Friday, May 8, 2015

Teachers Policing Teachers

Should teachers be calling out, or even reporting, their fellow teachers? Should teachers be responsible for policing our own ranks?

After all, when Mr. McStumpnugget sits in that room, sucking relentlessly for years, the rest of us suffer. We pay a price because, for many people, Mr. McStumpnugget becomes the face of teaching and every time there are contract negotiations or discussions about teacher accountability, people are thinking about how much they want to stomp on him. And if he teaches next door, or upstream of us in the same department, we end up teaching downwind of the Pig Farm Poop Lagoon. Outside of his students' parents, I'm not sure there's anybody who would like to see Mr. McStumpnugget shape up and/or ship out more than I.

So why am I not out there working the problem? Here are a few answers to that question.

Actually, I am

I have a good relationship with my principal, so I can bitch about Mr. McS. I might even have a good enough relationship with Mr. McS that I can easily say, "Dude, if you show one more movie, I am going to jam gum in all your room's power outlets." I may be helping and supporting his students. I might even be teaching parents how to most effectively register their complaints (because their complaints will always carry more weight than mine). I may even be having regular face-to-face confrontations with Mr. McS.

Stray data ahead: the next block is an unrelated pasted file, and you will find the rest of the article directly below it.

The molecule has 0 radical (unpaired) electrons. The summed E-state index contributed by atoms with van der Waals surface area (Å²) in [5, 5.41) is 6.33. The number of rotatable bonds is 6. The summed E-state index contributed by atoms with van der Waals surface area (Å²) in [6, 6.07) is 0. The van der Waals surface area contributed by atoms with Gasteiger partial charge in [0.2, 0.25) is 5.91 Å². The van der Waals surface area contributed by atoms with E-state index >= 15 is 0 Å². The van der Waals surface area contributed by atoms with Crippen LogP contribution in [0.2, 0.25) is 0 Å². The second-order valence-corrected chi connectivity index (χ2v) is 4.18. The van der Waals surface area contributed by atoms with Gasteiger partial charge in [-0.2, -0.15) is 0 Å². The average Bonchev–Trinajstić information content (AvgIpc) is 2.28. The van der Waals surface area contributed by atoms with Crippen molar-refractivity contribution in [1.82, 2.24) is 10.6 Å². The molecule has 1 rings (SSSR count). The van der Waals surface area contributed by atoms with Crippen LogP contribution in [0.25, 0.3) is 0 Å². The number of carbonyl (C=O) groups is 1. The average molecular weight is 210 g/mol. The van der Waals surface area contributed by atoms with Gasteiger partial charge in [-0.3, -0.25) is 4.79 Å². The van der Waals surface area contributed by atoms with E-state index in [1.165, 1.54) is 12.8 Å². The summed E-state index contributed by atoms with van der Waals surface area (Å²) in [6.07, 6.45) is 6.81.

None of this is happening out in public. Maybe you have a burning desire to have M. McS publicly shamed, but I don't see any value of it.

And to tell the truth, it will be a long road before I get to this point. When it comes to calling out my fellow teachers, there are several things that make me slow to stand up and start whaling away.

Different strokes

It's hugely important to distinguish Teach Well from Teach Just Like Me. I can point to teachers who have a classroom approach completely different from mine. They are so authoritarian or loose or personal shary; they spend time on things I don't think deserve classroom time. They run their classrooms in ways I would not in a million years. But before I start bitching about how awful that teacher is, I had better ask a simple question-- are students thriving and succeeding in her classroom?

And here's the thing about that question-- the answer is almost always, "Yes."